World Fine Art Professionals and their Key-Pieces, 99 - Marjolein van Doorenmaalen
Marjolein van Doorenmaalen paints houses. Gazebos, sheds, stables. It doesn’t quite matter. They are often unique structures, composed of different materials. The doors and windows sometimes are at miraculous places.
She had an exhibition ‘Spring Light in September’ in the Amsterdam MLB Gallery. She did it with Jaap Burger. Various oil and watercolor paintings were shown, next to assemblages of sherds. The spring light was there indeed.
Marjolein van Doorenmaalen: “I am already two year busy with ‘cottages’. It is a fascinating topic for me because I can do a lot of things with it. The meaning is universal and the shape is sleek and simple: two walls plus a roof and you have a house. Components such as windows, doors or a chimney can serve for playful effect.
The tight framework gives me many opportunities to experiment with materials. You can do a lot with oil paint. I put fat and impasto strokes versus lean, thinned areas. I love old dry paint residu and scraping and scratching. Sometimes I use reed, sand or gel. This alternation of structures contributes to the abstracting effect.
It is also a nice theme because I encounter it everywhere. I like being outside, biking or walking, and suddenly something pops in my mind: a seperate house, sometimes insignificant, as a nice accent in a landscape. I shoot them head-on and take it to the studio.”
Marjolein also did other subjects. Birds, insects, flowers, trees. Nature is a recurring theme.
“I used to work very realistic. Oil paints and watercolors worked out meticulously. A key work came about after a trip to Iran in 1997. I then took many portraits of nomads we met and I wanted to do something with it. At home I focused myself on the list around the picture. That was my first three-dimensional work of gauze, plaster and all kinds of material that I found relevant to the portraits: wool, rags and wood. Then I started ‘freaking out’ with various materials. I let go the realism.”
Since 2000, she has a studio out in the polder. It’s an old pig shed near a farm in Abcoude. “If the weather is nice I sit outside painting amidst the flowers. I’m constantly alert to small finds around the farm. Pieces of wood, strings, potsherds. I call them ‘objects’. I have a seperate nook for it in my studio. I work in between on those objects. I believe the two disciplines grow more and more together.”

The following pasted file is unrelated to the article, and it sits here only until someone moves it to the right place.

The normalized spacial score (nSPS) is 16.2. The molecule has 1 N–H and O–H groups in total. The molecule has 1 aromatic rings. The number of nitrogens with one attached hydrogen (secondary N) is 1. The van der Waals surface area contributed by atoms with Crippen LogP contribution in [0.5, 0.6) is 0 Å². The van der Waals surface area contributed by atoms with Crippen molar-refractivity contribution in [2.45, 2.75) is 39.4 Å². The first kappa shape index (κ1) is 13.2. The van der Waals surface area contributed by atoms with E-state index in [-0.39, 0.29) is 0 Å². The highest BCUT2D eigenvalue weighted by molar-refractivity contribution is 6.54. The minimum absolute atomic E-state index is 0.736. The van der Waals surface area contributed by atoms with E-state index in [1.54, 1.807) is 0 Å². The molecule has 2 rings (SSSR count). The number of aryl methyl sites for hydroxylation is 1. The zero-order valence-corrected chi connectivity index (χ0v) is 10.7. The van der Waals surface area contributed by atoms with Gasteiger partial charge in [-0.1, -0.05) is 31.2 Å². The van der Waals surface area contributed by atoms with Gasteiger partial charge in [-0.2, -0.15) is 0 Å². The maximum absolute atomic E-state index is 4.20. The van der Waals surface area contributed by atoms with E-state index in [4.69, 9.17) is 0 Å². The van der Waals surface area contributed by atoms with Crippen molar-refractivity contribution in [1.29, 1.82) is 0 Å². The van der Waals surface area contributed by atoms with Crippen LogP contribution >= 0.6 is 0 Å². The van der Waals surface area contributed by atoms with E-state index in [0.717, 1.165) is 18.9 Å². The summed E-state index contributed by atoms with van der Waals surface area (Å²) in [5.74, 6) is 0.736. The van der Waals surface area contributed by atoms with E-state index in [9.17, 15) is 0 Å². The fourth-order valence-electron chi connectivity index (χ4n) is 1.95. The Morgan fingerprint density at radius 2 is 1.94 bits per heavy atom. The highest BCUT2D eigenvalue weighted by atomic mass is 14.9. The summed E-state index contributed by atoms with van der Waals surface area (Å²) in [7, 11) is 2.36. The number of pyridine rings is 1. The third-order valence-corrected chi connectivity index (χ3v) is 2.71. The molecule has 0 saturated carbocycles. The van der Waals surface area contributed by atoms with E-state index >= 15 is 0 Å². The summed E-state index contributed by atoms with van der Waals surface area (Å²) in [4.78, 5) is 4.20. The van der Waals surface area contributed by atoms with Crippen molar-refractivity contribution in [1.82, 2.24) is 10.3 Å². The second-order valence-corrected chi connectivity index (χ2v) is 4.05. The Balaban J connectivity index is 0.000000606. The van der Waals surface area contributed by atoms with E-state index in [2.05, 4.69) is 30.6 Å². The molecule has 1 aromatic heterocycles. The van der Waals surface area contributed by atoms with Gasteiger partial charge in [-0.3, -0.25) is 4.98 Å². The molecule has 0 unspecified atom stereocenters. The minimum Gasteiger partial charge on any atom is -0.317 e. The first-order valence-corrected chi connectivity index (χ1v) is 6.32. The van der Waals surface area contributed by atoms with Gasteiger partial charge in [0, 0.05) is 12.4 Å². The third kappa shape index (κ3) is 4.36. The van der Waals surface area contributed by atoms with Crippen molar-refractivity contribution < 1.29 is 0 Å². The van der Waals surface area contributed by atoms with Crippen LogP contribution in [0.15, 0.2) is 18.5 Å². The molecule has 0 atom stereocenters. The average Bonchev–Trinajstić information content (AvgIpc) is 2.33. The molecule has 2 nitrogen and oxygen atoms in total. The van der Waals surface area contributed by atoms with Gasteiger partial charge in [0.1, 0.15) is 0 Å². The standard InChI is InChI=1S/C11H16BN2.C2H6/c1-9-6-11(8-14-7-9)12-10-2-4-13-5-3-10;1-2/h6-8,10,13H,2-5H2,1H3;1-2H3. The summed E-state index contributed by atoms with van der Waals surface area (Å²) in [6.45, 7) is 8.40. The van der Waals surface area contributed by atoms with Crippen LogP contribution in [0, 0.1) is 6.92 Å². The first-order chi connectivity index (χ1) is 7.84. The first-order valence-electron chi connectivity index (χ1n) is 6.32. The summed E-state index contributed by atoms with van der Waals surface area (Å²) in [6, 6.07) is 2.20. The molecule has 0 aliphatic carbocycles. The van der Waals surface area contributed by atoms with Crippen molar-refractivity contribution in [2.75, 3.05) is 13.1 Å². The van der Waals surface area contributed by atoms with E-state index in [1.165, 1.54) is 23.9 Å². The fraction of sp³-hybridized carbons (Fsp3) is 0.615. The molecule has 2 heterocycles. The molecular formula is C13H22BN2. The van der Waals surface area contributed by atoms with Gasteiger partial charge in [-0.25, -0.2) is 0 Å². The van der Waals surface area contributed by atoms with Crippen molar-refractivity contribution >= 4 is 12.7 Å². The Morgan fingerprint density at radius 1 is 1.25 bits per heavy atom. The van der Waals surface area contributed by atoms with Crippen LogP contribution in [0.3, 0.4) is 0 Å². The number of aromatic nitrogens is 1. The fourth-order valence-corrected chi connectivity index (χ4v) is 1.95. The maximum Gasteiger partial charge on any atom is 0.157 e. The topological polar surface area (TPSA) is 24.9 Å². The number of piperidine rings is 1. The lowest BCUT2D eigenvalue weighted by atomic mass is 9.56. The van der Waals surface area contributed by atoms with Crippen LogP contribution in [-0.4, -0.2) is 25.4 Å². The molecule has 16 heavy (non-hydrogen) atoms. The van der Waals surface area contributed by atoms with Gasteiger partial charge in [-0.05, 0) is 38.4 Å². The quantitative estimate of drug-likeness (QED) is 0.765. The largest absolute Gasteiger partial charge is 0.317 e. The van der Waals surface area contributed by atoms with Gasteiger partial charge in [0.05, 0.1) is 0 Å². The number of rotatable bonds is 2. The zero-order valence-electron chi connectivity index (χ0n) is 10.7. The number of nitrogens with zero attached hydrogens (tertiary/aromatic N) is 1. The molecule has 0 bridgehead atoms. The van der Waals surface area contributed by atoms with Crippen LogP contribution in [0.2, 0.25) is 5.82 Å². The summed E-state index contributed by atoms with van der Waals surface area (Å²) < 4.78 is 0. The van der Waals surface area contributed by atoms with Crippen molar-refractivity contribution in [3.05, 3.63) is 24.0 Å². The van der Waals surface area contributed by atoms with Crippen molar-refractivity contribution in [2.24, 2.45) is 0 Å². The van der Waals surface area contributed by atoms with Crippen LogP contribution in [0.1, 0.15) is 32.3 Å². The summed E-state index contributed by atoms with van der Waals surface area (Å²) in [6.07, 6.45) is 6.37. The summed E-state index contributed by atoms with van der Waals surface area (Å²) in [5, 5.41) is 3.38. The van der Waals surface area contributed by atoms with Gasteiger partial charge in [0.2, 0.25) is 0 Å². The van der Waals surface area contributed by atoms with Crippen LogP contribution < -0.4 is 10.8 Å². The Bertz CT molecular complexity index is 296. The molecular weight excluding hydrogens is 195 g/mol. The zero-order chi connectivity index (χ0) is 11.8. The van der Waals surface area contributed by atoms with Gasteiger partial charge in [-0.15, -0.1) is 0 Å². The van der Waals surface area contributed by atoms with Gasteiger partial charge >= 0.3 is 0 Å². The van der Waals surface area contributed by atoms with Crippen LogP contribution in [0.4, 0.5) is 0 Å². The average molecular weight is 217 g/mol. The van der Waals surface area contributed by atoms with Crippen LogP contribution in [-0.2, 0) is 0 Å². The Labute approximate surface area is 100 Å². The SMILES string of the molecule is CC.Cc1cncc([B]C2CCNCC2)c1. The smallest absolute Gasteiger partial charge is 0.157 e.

There is always the tension between rough and sensitive. “The interaction between the material, the earth, the physical and the idea. It has to be caressing ánd raw, not too smooth.”
Majolein is a graduate of the Amsterdam School for the Arts, Department of Visual Arts in 1988. As a first-grade teacher she taught seven years in secondary schools. In addition, she continued to paint in her studio and started exhibiting from 1990 on. “Every year I do have an exhibition. I like to do this together with Jaap Burger because we like to set up the exhibition ourselves. Although I’m not involved substantively in his work, we can go for the best in terms of presentation. And this without a fight!”
At present she combines her artwork with lessons to adults and children. The artistic life she finds delicious – except the acute uncertainty. “You are never alone. Always something to do. Always there is your studio where you can go. I have a tendency to perfectionism. I have to keep it under control as I teach, but I can let it loose in my studio.”
Asked about her philosophy, she quotes Picasso: ‘You should not search, you should find’. Marjolein: “That can only happen if you are open, then you can be affected. It is by doing. That is also the difficulty of the profession. Sometimes I cannot be completely open. I’m too vulnerable then. There’s then not much coming out of my hands. Fortunately, the passion and inspiration always comes back.”